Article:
Reply
  • rod
    TOI-715 b, some properties can be viewed at these sites.

    https://exoplanet.eu/catalog/toi_715_b--8668/
    https://exoplanetarchive.ipac.caltech.edu/overview/TOI-715%20b#planet_TOI-715-b_collapsible
    Reference paper cited, Ref - A 1.55 R⊕ habitable-zone planet hosted by TOI-715, an M4 star near the ecliptic South Pole, https://academic.oup.com/mnras/article/527/1/35/7172075?login=false, 18-May-2023.

    My note. 1.55 earth radii, if the mass is 3 earths, mean density about 4.43 g cm^-3. Mass is not published at this time. I plan to monitor reports on TOI-715 b and see if it is truly a habitable exoplanet. K2-18 b underwent plenty of recent revisions in the reports. Are we getting science or astrobiology hype?
    Reply
  • Atlan0001
    Just fooling around herein. More or less tangentially, I assume it is possible for more or less hollow balls to exist in the universe with the major of gravity tied only to the material shell structure and being an Earth-like planet existing three times the total surface area of the Earth with the same outer surface gravity as the smaller more materially compacted Earth. A planet, rather than star, built around a pale-ghost of a black hole, of course ('black hole lite', very lite, even solidly antigravitational interiorly from center to event horizon, so to speak).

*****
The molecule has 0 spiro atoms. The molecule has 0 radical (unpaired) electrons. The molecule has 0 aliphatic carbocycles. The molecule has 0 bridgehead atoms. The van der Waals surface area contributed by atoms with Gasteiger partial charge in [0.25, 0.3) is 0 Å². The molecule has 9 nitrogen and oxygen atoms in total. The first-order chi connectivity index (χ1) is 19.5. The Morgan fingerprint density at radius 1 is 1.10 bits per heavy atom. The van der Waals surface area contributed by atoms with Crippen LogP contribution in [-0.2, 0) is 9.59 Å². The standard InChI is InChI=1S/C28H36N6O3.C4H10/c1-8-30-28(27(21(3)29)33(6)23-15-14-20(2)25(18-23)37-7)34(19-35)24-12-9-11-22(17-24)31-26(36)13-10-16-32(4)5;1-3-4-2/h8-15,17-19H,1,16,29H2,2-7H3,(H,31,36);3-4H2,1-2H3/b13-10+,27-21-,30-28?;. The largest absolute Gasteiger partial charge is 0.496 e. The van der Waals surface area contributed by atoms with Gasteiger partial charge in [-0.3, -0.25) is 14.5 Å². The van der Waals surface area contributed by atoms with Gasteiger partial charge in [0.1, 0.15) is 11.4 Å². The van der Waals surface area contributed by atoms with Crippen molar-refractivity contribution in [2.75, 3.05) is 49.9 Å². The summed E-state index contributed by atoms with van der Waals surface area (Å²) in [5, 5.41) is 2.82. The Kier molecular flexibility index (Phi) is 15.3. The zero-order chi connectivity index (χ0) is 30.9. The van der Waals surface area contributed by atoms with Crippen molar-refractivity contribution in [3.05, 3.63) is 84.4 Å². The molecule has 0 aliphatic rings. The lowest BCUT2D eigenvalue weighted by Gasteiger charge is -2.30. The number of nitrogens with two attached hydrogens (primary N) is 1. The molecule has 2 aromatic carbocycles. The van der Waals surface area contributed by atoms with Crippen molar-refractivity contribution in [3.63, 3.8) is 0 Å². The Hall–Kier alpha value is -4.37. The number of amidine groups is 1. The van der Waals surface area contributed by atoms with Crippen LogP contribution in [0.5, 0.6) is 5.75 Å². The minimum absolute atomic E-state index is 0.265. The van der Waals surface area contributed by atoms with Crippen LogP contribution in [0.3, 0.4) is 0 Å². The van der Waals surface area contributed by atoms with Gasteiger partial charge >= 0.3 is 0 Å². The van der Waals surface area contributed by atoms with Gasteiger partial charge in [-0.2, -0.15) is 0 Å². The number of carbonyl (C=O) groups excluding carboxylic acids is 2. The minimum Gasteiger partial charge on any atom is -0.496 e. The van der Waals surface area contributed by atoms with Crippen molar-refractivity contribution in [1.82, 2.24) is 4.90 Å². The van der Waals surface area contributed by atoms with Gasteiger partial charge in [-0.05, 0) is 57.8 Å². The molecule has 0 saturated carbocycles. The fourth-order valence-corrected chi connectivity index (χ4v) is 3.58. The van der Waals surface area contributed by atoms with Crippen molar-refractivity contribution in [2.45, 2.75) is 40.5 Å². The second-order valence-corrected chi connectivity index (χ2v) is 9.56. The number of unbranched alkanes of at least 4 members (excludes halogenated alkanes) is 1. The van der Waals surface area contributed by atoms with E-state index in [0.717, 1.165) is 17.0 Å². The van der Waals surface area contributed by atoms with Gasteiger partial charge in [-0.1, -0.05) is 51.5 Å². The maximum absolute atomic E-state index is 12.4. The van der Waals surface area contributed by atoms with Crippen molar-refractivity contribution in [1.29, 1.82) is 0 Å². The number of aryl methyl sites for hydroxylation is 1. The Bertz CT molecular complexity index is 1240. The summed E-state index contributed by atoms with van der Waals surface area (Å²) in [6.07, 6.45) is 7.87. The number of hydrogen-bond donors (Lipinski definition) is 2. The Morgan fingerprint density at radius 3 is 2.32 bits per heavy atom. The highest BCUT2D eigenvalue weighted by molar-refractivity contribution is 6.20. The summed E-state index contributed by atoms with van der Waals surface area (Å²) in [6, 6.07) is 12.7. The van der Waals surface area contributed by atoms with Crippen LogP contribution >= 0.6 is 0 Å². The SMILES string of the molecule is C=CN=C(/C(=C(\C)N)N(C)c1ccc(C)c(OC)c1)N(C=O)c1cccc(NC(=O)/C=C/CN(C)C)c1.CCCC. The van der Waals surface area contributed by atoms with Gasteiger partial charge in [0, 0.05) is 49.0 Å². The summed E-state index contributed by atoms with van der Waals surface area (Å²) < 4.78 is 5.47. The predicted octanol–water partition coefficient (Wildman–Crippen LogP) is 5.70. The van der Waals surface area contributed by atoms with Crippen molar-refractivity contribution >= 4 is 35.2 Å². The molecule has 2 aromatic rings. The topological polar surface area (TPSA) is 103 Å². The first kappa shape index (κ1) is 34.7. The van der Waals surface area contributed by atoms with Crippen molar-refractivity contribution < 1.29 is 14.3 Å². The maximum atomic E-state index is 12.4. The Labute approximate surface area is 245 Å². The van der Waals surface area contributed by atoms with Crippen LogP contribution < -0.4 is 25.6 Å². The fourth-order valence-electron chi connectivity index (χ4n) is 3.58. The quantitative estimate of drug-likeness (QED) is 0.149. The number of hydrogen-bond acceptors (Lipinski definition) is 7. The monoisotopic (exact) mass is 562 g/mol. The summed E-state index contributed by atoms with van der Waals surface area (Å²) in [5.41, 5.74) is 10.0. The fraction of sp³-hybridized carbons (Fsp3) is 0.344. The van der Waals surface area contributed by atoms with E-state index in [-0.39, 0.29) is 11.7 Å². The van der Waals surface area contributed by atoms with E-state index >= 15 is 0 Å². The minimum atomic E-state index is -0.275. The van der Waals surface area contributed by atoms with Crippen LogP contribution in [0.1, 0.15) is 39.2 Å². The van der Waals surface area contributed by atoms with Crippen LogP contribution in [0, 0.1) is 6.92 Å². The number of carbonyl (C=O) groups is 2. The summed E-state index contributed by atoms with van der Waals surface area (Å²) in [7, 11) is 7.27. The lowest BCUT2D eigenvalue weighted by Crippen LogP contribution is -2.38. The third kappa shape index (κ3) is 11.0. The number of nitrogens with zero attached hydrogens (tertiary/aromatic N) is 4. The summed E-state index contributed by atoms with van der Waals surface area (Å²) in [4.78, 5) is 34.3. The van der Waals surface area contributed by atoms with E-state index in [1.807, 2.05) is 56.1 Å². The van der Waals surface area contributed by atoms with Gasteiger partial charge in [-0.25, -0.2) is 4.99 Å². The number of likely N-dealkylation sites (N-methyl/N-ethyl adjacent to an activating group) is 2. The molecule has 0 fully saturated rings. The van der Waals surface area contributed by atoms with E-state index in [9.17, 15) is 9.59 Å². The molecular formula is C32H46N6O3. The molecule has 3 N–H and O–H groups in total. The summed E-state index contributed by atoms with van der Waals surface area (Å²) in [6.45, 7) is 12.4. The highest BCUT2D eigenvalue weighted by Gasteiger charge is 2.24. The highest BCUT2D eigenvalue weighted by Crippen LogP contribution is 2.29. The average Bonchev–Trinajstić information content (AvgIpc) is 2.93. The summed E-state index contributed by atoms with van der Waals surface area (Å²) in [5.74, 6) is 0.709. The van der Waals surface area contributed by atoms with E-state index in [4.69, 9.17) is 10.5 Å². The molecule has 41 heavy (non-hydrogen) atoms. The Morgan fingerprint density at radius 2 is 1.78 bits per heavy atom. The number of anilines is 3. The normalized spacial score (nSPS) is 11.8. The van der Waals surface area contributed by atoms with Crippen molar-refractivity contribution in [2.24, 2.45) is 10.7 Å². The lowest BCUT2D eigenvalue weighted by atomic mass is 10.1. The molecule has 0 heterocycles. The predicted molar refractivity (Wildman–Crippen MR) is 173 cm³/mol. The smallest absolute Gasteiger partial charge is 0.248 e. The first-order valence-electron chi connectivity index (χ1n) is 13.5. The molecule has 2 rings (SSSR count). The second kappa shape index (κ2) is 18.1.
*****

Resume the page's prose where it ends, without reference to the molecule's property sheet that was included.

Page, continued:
Reply
  • CustardSpace
    I doubt we will ever venture that far in my lifetime, but it's reassuring to know that sometime in the future we could have a plan B.
    Reply
  • Big Joe
    Admin said:
    NASA's exoplanet-hunting spacecraft TESS has spotted a 'super-Earth' in the habitable zone of its red dwarf star, with indications it may have Earth-sized company.

    NASA exoplanet telescope discovers 'super-Earth' in its star's Goldilocks zone : Read more